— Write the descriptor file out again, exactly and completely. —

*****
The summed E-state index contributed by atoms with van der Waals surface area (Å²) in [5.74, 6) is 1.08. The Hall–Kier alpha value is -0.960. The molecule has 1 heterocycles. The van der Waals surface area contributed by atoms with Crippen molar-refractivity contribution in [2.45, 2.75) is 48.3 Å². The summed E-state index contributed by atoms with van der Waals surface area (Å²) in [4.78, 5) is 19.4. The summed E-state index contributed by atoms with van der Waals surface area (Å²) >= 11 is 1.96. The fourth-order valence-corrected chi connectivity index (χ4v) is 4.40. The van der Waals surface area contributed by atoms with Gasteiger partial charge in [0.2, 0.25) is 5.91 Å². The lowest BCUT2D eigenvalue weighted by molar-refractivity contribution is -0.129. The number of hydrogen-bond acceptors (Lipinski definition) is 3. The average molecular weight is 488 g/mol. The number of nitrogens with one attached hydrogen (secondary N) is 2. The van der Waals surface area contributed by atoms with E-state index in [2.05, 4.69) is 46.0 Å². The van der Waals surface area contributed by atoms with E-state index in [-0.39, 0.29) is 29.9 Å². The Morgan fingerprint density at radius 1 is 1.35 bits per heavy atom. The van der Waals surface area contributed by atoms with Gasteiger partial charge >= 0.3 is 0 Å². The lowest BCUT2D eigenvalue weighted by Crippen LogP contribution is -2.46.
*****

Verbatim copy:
The summed E-state index contributed by atoms with van der Waals surface area (Å²) in [5.74, 6) is 1.08. The Hall–Kier alpha value is -0.960. The molecule has 1 heterocycles. The van der Waals surface area contributed by atoms with Crippen molar-refractivity contribution in [2.45, 2.75) is 48.3 Å². The summed E-state index contributed by atoms with van der Waals surface area (Å²) in [4.78, 5) is 19.4. The summed E-state index contributed by atoms with van der Waals surface area (Å²) >= 11 is 1.96. The fourth-order valence-corrected chi connectivity index (χ4v) is 4.40. The van der Waals surface area contributed by atoms with Gasteiger partial charge in [0.2, 0.25) is 5.91 Å². The lowest BCUT2D eigenvalue weighted by molar-refractivity contribution is -0.129. The number of hydrogen-bond acceptors (Lipinski definition) is 3. The average molecular weight is 488 g/mol. The number of nitrogens with one attached hydrogen (secondary N) is 2. The van der Waals surface area contributed by atoms with E-state index in [2.05, 4.69) is 46.0 Å². The van der Waals surface area contributed by atoms with E-state index in [-0.39, 0.29) is 29.9 Å². The Morgan fingerprint density at radius 1 is 1.35 bits per heavy atom. The van der Waals surface area contributed by atoms with Gasteiger partial charge >= 0.3 is 0 Å². The lowest BCUT2D eigenvalue weighted by Crippen LogP contribution is -2.46.